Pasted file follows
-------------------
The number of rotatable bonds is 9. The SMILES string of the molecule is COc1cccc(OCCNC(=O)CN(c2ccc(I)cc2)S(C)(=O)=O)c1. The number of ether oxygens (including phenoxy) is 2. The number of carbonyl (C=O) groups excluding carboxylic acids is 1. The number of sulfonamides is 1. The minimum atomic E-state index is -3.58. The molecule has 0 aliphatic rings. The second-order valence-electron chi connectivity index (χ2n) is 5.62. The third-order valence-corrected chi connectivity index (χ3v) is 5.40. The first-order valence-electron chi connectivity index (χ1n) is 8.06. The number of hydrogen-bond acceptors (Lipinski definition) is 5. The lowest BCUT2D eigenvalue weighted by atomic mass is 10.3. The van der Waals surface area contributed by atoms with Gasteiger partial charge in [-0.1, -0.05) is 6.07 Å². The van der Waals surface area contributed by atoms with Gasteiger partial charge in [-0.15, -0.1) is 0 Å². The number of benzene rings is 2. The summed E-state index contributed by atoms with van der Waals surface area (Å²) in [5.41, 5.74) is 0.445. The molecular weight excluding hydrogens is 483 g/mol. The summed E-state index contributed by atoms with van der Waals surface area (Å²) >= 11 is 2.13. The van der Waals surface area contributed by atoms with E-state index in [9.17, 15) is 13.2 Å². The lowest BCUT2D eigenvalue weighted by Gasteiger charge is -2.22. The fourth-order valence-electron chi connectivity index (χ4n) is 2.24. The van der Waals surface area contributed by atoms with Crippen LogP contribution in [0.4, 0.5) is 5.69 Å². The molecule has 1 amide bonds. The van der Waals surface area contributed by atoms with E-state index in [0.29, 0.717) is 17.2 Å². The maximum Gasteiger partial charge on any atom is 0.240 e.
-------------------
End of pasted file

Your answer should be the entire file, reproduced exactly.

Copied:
The number of rotatable bonds is 9. The SMILES string of the molecule is COc1cccc(OCCNC(=O)CN(c2ccc(I)cc2)S(C)(=O)=O)c1. The number of ether oxygens (including phenoxy) is 2. The number of carbonyl (C=O) groups excluding carboxylic acids is 1. The number of sulfonamides is 1. The minimum atomic E-state index is -3.58. The molecule has 0 aliphatic rings. The second-order valence-electron chi connectivity index (χ2n) is 5.62. The third-order valence-corrected chi connectivity index (χ3v) is 5.40. The first-order valence-electron chi connectivity index (χ1n) is 8.06. The number of hydrogen-bond acceptors (Lipinski definition) is 5. The lowest BCUT2D eigenvalue weighted by atomic mass is 10.3. The van der Waals surface area contributed by atoms with Gasteiger partial charge in [-0.1, -0.05) is 6.07 Å². The van der Waals surface area contributed by atoms with Gasteiger partial charge in [-0.15, -0.1) is 0 Å². The number of benzene rings is 2. The summed E-state index contributed by atoms with van der Waals surface area (Å²) in [5.41, 5.74) is 0.445. The molecular weight excluding hydrogens is 483 g/mol. The summed E-state index contributed by atoms with van der Waals surface area (Å²) >= 11 is 2.13. The van der Waals surface area contributed by atoms with E-state index in [9.17, 15) is 13.2 Å². The lowest BCUT2D eigenvalue weighted by Gasteiger charge is -2.22. The fourth-order valence-electron chi connectivity index (χ4n) is 2.24. The van der Waals surface area contributed by atoms with Crippen LogP contribution in [0.4, 0.5) is 5.69 Å². The molecule has 1 amide bonds. The van der Waals surface area contributed by atoms with E-state index in [0.29, 0.717) is 17.2 Å². The maximum Gasteiger partial charge on any atom is 0.240 e.